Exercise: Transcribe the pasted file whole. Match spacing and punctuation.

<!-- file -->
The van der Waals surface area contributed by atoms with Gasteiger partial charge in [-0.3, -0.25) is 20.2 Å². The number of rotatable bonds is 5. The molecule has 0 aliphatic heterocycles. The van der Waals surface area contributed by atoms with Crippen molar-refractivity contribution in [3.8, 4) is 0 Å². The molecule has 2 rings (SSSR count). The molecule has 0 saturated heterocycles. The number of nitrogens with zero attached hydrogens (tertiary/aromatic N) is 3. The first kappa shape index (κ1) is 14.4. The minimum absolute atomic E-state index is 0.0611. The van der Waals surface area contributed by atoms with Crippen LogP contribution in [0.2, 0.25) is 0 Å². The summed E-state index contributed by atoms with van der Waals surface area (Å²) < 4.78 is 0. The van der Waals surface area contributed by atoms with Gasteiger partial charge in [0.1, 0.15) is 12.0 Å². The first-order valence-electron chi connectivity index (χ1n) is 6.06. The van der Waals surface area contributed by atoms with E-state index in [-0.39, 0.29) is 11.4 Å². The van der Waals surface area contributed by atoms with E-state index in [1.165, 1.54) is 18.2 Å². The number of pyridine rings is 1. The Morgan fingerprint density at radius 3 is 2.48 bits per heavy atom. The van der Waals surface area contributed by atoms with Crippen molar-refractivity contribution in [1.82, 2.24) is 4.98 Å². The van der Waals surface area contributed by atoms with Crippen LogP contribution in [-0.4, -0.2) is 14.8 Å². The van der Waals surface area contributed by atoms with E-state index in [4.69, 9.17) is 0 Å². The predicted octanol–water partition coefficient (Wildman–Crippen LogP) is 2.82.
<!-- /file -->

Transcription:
The van der Waals surface area contributed by atoms with Gasteiger partial charge in [-0.3, -0.25) is 20.2 Å². The number of rotatable bonds is 5. The molecule has 0 aliphatic heterocycles. The van der Waals surface area contributed by atoms with Crippen molar-refractivity contribution in [3.8, 4) is 0 Å². The molecule has 2 rings (SSSR count). The molecule has 0 saturated heterocycles. The number of nitrogens with zero attached hydrogens (tertiary/aromatic N) is 3. The first kappa shape index (κ1) is 14.4. The minimum absolute atomic E-state index is 0.0611. The van der Waals surface area contributed by atoms with Crippen LogP contribution in [0.2, 0.25) is 0 Å². The summed E-state index contributed by atoms with van der Waals surface area (Å²) < 4.78 is 0. The van der Waals surface area contributed by atoms with Gasteiger partial charge in [0.1, 0.15) is 12.0 Å². The first-order valence-electron chi connectivity index (χ1n) is 6.06. The van der Waals surface area contributed by atoms with E-state index in [-0.39, 0.29) is 11.4 Å². The van der Waals surface area contributed by atoms with E-state index in [1.165, 1.54) is 18.2 Å². The number of pyridine rings is 1. The Morgan fingerprint density at radius 3 is 2.48 bits per heavy atom. The van der Waals surface area contributed by atoms with Crippen molar-refractivity contribution in [1.82, 2.24) is 4.98 Å². The van der Waals surface area contributed by atoms with Crippen LogP contribution in [-0.4, -0.2) is 14.8 Å². The van der Waals surface area contributed by atoms with E-state index in [4.69, 9.17) is 0 Å². The predicted octanol–water partition coefficient (Wildman–Crippen LogP) is 2.82.